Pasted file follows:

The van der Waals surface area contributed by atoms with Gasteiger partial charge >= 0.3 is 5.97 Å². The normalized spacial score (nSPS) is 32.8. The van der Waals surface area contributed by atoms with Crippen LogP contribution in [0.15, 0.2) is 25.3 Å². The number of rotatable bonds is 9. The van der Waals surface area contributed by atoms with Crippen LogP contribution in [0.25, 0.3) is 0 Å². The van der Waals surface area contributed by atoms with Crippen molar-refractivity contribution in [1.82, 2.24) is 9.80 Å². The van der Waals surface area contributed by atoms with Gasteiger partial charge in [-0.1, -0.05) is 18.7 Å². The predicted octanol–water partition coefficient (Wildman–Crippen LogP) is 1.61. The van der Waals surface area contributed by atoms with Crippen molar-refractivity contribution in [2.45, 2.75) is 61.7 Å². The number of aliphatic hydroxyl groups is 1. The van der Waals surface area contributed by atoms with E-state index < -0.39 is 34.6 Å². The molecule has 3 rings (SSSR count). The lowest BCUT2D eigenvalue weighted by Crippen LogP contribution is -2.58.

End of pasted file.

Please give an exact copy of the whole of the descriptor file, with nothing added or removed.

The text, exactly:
The van der Waals surface area contributed by atoms with Gasteiger partial charge >= 0.3 is 5.97 Å². The normalized spacial score (nSPS) is 32.8. The van der Waals surface area contributed by atoms with Crippen LogP contribution in [0.15, 0.2) is 25.3 Å². The number of rotatable bonds is 9. The van der Waals surface area contributed by atoms with Crippen LogP contribution in [0.25, 0.3) is 0 Å². The van der Waals surface area contributed by atoms with Crippen molar-refractivity contribution in [1.82, 2.24) is 9.80 Å². The van der Waals surface area contributed by atoms with Gasteiger partial charge in [-0.1, -0.05) is 18.7 Å². The predicted octanol–water partition coefficient (Wildman–Crippen LogP) is 1.61. The van der Waals surface area contributed by atoms with Crippen molar-refractivity contribution in [2.45, 2.75) is 61.7 Å². The number of aliphatic hydroxyl groups is 1. The van der Waals surface area contributed by atoms with E-state index < -0.39 is 34.6 Å². The molecule has 3 rings (SSSR count). The lowest BCUT2D eigenvalue weighted by Crippen LogP contribution is -2.58.